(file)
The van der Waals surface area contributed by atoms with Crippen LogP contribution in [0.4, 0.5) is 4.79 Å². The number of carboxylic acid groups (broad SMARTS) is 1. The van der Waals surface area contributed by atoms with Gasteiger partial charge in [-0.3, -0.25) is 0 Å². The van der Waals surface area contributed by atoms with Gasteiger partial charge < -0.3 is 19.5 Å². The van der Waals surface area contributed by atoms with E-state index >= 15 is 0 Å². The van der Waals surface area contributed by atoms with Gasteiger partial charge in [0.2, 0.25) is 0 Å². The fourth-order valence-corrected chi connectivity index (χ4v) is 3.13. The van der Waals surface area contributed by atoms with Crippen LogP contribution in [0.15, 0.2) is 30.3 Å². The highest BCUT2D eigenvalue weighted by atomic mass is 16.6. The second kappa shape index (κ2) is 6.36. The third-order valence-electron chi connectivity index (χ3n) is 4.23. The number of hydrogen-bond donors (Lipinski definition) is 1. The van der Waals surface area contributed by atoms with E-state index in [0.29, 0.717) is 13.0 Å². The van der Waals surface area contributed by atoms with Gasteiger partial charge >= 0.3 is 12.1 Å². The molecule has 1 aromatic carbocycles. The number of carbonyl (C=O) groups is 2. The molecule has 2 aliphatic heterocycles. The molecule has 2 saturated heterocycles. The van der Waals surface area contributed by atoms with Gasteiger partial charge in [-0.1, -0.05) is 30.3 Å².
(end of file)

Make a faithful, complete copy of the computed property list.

The van der Waals surface area contributed by atoms with Crippen LogP contribution in [0.4, 0.5) is 4.79 Å². The number of carboxylic acid groups (broad SMARTS) is 1. The van der Waals surface area contributed by atoms with Gasteiger partial charge in [-0.3, -0.25) is 0 Å². The van der Waals surface area contributed by atoms with Gasteiger partial charge < -0.3 is 19.5 Å². The van der Waals surface area contributed by atoms with E-state index >= 15 is 0 Å². The van der Waals surface area contributed by atoms with Gasteiger partial charge in [0.2, 0.25) is 0 Å². The fourth-order valence-corrected chi connectivity index (χ4v) is 3.13. The van der Waals surface area contributed by atoms with Crippen LogP contribution in [0.15, 0.2) is 30.3 Å². The highest BCUT2D eigenvalue weighted by atomic mass is 16.6. The second kappa shape index (κ2) is 6.36. The third-order valence-electron chi connectivity index (χ3n) is 4.23. The number of hydrogen-bond donors (Lipinski definition) is 1. The van der Waals surface area contributed by atoms with E-state index in [0.29, 0.717) is 13.0 Å². The van der Waals surface area contributed by atoms with Gasteiger partial charge >= 0.3 is 12.1 Å². The molecule has 1 aromatic carbocycles. The number of carbonyl (C=O) groups is 2. The molecule has 2 aliphatic heterocycles. The molecule has 2 saturated heterocycles. The van der Waals surface area contributed by atoms with Gasteiger partial charge in [-0.1, -0.05) is 30.3 Å².